Jan. 20, 2023: Fact-Checking Gov. Abbott; The State Takeover of HISD; The Voucher Fight Begins

Header reads: Texas A-F-T. The Hotline.

Friday, Jan. 20, 2023

This week’s Hotline starts with a reminder: 

  1. Words matter. 
  2. What happens in the Legislature has consequences

Over the past month, a variety of rumors about Texas education have sprung up on social media and taken root. In December, tweets began circulating that claimed Dallas ISD teachers could no longer use the word “slavery” in class. We’re happy to report that is false


Just like we’re happy to refute that Texas schools aren’t banned from reading the critical works of Martin Luther King Jr. (Despite multiple troubling classroom censorship bills passed in 2021, the TEKS are still the law of the land on curriculum, and King is in the TEKS several times.)


“This is exactly what happens when politics is injected into the curriculum,” Zeph Capo, president of the Texas AFT, told the Associated Press in December. “Now we are left with this ambiguity that is a breeding ground for fear, rumor and bad local policy.”

May this be a reminder to legislators in Austin; this is why educators need to be at the decision-making table. 


In today’s Hotline: 

  • Lt. Gov. Dan Patrick announces “school choice” is on the menu, while Gov. Greg Abbott leaves out a few facts about his school funding record. 
  • The Texas Supreme Court paves the way for TEA to potentially take over Houston ISD’s democratically elected school board.
  • Notable bills already filed in the 88th Legislature include several relating to school nurses. 
  • Another member of our union family needs nominations for the TRS board.

— Texas Legislature

The ‘School Choice’ Fight Has Begun at the Legislature

Text reads: 76 percent of voters are concerned that charter schools are taking money away from public schools.

This past Tuesday, Lt. Gov. Dan Patrick and Gov. Greg Abbott delivered their inaugural addresses to the 88th Legislature in Austin. 


Both — for all their previous “linguistic gymnastics” — made one thing clear: a private school voucher push is coming.


“The governor and I are all in on school choice,” Patrick said. “To the naysayers that say school choice hurts rural Texas, the governor and I will have a plan to protect those schools financially and to make sure those parents have choice also where they are in a failing school.”


“Failing schools” has become one of Patrick’s go-to phrases. As recently as November, he characterized major urban school districts like Dallas ISD as “dropout factories.” (Never mind that a large part of Dallas ISD’s slightly above average dropout rate can be tied to funding gaps, exacerbated by the rapid expansion of charter schools — with higher dropout rates — in the area.)


Privatization advocates point to misused standardized testing scores or problematic accountability ratings to paint a school as “failing.” But rather than judge a school and teacher by a child’s performance on a standardized test that has been judged to be two or three grade levels ahead of them, we prefer different metrics: the perspective of educators, students, and parents. 

What Texas Parents Say


Fortunately, we don’t have to wonder what most Texas parents and voters think about their public schools and the threat of privatization. They’ve told us, on more than one occasion. 

In a 2022 poll from the Charles Butt Foundation, for example, 68% of public school parents in Texas gave their children’s schools an A or B grade — up 12 percentage points from before the pandemic. If other options were available, that poll found, 8 in 10 public school parents would keep their kids right where they’re at.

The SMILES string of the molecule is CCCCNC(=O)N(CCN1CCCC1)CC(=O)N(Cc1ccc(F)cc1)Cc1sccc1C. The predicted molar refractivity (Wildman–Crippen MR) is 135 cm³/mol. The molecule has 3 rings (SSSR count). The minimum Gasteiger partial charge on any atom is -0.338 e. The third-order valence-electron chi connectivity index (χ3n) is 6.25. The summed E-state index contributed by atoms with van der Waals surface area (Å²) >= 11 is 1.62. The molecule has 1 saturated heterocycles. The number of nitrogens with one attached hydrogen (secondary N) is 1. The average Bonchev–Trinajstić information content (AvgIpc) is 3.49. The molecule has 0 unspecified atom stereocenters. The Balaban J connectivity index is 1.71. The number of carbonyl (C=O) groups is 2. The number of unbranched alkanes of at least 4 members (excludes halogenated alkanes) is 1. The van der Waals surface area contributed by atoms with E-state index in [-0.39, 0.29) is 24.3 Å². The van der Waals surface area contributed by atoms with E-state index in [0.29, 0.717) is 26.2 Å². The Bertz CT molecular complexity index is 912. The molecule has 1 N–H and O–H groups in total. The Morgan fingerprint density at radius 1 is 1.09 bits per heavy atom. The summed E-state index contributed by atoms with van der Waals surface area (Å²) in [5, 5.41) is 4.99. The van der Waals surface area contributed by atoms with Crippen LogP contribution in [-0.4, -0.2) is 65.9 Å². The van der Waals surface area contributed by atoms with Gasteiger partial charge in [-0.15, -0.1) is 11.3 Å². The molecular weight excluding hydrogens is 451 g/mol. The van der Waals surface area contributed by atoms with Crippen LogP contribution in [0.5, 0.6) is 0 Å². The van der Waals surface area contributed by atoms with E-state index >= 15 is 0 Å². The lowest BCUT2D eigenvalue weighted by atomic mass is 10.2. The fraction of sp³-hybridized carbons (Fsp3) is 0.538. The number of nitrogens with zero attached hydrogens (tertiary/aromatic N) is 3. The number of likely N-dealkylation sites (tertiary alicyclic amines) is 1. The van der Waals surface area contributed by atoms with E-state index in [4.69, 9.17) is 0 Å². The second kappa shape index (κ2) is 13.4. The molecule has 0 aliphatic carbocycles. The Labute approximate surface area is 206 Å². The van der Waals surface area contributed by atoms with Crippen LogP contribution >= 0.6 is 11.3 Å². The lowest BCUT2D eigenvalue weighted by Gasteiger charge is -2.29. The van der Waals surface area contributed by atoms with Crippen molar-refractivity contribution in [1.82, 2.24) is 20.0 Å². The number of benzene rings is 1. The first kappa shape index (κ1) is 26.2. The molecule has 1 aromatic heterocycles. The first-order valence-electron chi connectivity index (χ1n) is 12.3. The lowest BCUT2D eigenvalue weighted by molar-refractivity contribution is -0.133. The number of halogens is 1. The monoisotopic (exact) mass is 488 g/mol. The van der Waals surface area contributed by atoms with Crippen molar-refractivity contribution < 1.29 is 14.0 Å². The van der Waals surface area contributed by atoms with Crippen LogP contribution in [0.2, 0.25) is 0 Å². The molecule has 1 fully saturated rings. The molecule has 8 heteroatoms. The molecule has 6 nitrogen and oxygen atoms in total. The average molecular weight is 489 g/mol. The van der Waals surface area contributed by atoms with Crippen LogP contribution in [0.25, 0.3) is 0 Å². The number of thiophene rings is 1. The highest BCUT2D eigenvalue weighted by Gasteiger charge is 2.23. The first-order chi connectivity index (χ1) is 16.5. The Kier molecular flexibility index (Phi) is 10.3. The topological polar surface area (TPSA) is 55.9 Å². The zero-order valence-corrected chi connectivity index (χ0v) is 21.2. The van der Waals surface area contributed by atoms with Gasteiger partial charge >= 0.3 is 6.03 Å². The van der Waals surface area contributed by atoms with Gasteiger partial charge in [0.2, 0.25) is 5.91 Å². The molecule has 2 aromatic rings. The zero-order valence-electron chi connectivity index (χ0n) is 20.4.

The Truth About School Vouchers

Wednesday, Jan. 25

6 p.m. CT

If vouchers are largely unpopular among the parents and voters who voucher proponents claim to care about, why are they such a hot topic for this Legislature? We’ll discuss that next week in a legislative advocacy training: The Truth About School Vouchers.

— Texas Legislature

Legislative Lowdown: News From the Capitol

Text reads: News from the 88th legislative session.

The second week of the 88th Texas legislative session kicked off with the inaugurations of Gov. Greg Abbott and Lt. Gov. Dan Patrick. Both gave speeches that had serious implications for Texas public education.


Apart from both Abbott and Patrick signaling support for private school vouchers, which would take money out of public education, both also signaled support for greater censorship in publicly funded schools. Abbott referred to public schools as “indoctrination” institutions, and Patrick doubled down on his attacks targeting tenure for professors working in higher education. 

Good Bills of the Week

Despite Abbott and Patrick’s recent attacks against public education, several good bills have been filed by legislators in both parties. These bills include:

  • SB 193, HB 1061, and HB 1281, by Sen. Borris Miles (D-Houston), Rep. Bobby Guerra (D-Mission), and Rep. Jolanda Jones (D-Houston), respectively, would require public schools, including charter schools, to alert parents if schools are not adequately staffed with full-time nurses.
  • HB 1139 by Rep. Shawn Thierry (D-Houston) would require a school district or charter school to employ at least one full-time registered nurse at each campus and maintain an average ratio of not less than one full-time registered nurse for every 750 students enrolled.
  • HB 1376 by Rep. J.M. Lozano (R-Kingsville) would require that public schools be funded based on enrollment, instead of attendance. This is an important change because 300,000 students are undercounted when attendance-based funding is used. Enrollment-based funding is much more accurate and would put more money into our public education system. 
  • HB 429 by Rep. Mike Schofield (R-Katy) would provide an annual, automatic cost-of-living adjustment for TRS annuitants that is linked to inflation.